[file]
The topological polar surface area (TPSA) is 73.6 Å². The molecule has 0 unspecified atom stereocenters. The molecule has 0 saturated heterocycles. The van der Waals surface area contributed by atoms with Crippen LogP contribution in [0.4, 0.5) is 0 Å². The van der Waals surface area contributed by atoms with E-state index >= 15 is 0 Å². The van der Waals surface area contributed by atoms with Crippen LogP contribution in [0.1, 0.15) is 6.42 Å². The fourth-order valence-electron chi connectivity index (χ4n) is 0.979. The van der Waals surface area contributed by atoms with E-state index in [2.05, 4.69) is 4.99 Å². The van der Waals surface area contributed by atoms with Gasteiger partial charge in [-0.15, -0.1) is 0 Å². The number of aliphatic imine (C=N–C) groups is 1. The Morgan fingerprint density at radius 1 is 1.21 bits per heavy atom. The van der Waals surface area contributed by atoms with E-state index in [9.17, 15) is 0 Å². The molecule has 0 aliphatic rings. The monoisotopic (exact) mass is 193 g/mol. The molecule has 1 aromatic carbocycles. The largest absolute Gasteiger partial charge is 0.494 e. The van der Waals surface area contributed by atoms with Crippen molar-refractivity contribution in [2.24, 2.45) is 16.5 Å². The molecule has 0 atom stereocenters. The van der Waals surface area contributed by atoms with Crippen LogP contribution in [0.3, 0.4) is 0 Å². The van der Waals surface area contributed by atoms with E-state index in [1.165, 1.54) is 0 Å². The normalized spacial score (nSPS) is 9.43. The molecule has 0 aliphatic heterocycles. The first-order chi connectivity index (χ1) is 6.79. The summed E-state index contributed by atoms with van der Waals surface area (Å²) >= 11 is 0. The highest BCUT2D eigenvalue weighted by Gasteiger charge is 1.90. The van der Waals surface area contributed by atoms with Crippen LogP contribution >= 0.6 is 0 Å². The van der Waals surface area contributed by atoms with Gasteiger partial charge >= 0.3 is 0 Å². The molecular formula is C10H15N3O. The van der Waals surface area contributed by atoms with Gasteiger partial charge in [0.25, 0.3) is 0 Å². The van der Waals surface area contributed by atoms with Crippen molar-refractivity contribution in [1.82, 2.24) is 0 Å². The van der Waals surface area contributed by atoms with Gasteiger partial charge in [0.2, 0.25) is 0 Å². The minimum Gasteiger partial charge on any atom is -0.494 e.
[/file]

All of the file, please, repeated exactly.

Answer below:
The topological polar surface area (TPSA) is 73.6 Å². The molecule has 0 unspecified atom stereocenters. The molecule has 0 saturated heterocycles. The van der Waals surface area contributed by atoms with Crippen LogP contribution in [0.4, 0.5) is 0 Å². The van der Waals surface area contributed by atoms with E-state index >= 15 is 0 Å². The van der Waals surface area contributed by atoms with Crippen LogP contribution in [0.1, 0.15) is 6.42 Å². The fourth-order valence-electron chi connectivity index (χ4n) is 0.979. The van der Waals surface area contributed by atoms with E-state index in [2.05, 4.69) is 4.99 Å². The van der Waals surface area contributed by atoms with Gasteiger partial charge in [-0.15, -0.1) is 0 Å². The number of aliphatic imine (C=N–C) groups is 1. The Morgan fingerprint density at radius 1 is 1.21 bits per heavy atom. The van der Waals surface area contributed by atoms with E-state index in [9.17, 15) is 0 Å². The molecule has 0 aliphatic rings. The monoisotopic (exact) mass is 193 g/mol. The molecule has 1 aromatic carbocycles. The largest absolute Gasteiger partial charge is 0.494 e. The van der Waals surface area contributed by atoms with Crippen molar-refractivity contribution in [2.24, 2.45) is 16.5 Å². The molecule has 0 atom stereocenters. The van der Waals surface area contributed by atoms with Crippen LogP contribution in [0.3, 0.4) is 0 Å². The van der Waals surface area contributed by atoms with E-state index in [1.165, 1.54) is 0 Å². The normalized spacial score (nSPS) is 9.43. The molecule has 0 aliphatic heterocycles. The first-order chi connectivity index (χ1) is 6.79. The summed E-state index contributed by atoms with van der Waals surface area (Å²) >= 11 is 0. The highest BCUT2D eigenvalue weighted by Gasteiger charge is 1.90. The van der Waals surface area contributed by atoms with Crippen LogP contribution >= 0.6 is 0 Å². The van der Waals surface area contributed by atoms with Gasteiger partial charge >= 0.3 is 0 Å². The molecular formula is C10H15N3O. The van der Waals surface area contributed by atoms with Gasteiger partial charge in [0.25, 0.3) is 0 Å². The van der Waals surface area contributed by atoms with Crippen molar-refractivity contribution in [1.82, 2.24) is 0 Å². The van der Waals surface area contributed by atoms with Gasteiger partial charge in [0.2, 0.25) is 0 Å². The minimum Gasteiger partial charge on any atom is -0.494 e.